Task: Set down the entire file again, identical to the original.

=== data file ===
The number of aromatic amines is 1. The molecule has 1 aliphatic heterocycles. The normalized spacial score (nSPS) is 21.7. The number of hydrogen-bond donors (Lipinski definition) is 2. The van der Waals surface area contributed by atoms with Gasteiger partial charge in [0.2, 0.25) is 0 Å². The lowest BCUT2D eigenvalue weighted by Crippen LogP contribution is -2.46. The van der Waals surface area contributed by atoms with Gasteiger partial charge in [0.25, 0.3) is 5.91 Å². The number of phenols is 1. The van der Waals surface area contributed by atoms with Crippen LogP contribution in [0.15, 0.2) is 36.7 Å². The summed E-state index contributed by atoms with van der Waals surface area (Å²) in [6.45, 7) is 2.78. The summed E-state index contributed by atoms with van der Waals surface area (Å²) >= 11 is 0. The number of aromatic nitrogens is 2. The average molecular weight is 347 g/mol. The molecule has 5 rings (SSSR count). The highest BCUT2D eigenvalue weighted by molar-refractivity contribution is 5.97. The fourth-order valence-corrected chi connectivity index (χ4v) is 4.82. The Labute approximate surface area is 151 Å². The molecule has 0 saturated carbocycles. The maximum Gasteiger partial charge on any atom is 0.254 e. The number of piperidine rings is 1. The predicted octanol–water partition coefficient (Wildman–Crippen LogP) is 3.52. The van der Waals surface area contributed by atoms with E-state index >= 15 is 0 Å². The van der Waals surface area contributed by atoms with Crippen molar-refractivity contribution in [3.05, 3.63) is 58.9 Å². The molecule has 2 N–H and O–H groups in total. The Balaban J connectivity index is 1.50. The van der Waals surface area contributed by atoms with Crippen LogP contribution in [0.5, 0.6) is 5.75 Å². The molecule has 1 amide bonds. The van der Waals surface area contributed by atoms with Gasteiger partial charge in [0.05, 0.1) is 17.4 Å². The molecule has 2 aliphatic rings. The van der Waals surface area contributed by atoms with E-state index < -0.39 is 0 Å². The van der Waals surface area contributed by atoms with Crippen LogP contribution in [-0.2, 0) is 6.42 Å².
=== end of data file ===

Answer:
The number of aromatic amines is 1. The molecule has 1 aliphatic heterocycles. The normalized spacial score (nSPS) is 21.7. The number of hydrogen-bond donors (Lipinski definition) is 2. The van der Waals surface area contributed by atoms with Gasteiger partial charge in [0.2, 0.25) is 0 Å². The lowest BCUT2D eigenvalue weighted by Crippen LogP contribution is -2.46. The van der Waals surface area contributed by atoms with Gasteiger partial charge in [0.25, 0.3) is 5.91 Å². The number of phenols is 1. The van der Waals surface area contributed by atoms with Crippen LogP contribution in [0.15, 0.2) is 36.7 Å². The summed E-state index contributed by atoms with van der Waals surface area (Å²) in [6.45, 7) is 2.78. The summed E-state index contributed by atoms with van der Waals surface area (Å²) >= 11 is 0. The number of aromatic nitrogens is 2. The average molecular weight is 347 g/mol. The molecule has 5 rings (SSSR count). The highest BCUT2D eigenvalue weighted by molar-refractivity contribution is 5.97. The fourth-order valence-corrected chi connectivity index (χ4v) is 4.82. The Labute approximate surface area is 151 Å². The molecule has 0 saturated carbocycles. The maximum Gasteiger partial charge on any atom is 0.254 e. The number of piperidine rings is 1. The predicted octanol–water partition coefficient (Wildman–Crippen LogP) is 3.52. The van der Waals surface area contributed by atoms with E-state index >= 15 is 0 Å². The van der Waals surface area contributed by atoms with Crippen molar-refractivity contribution in [3.05, 3.63) is 58.9 Å². The molecule has 2 N–H and O–H groups in total. The Balaban J connectivity index is 1.50. The van der Waals surface area contributed by atoms with Crippen LogP contribution in [0.5, 0.6) is 5.75 Å². The molecule has 1 amide bonds. The van der Waals surface area contributed by atoms with Gasteiger partial charge in [0.05, 0.1) is 17.4 Å². The molecule has 2 aliphatic rings. The van der Waals surface area contributed by atoms with E-state index < -0.39 is 0 Å². The van der Waals surface area contributed by atoms with Crippen LogP contribution in [-0.2, 0) is 6.42 Å².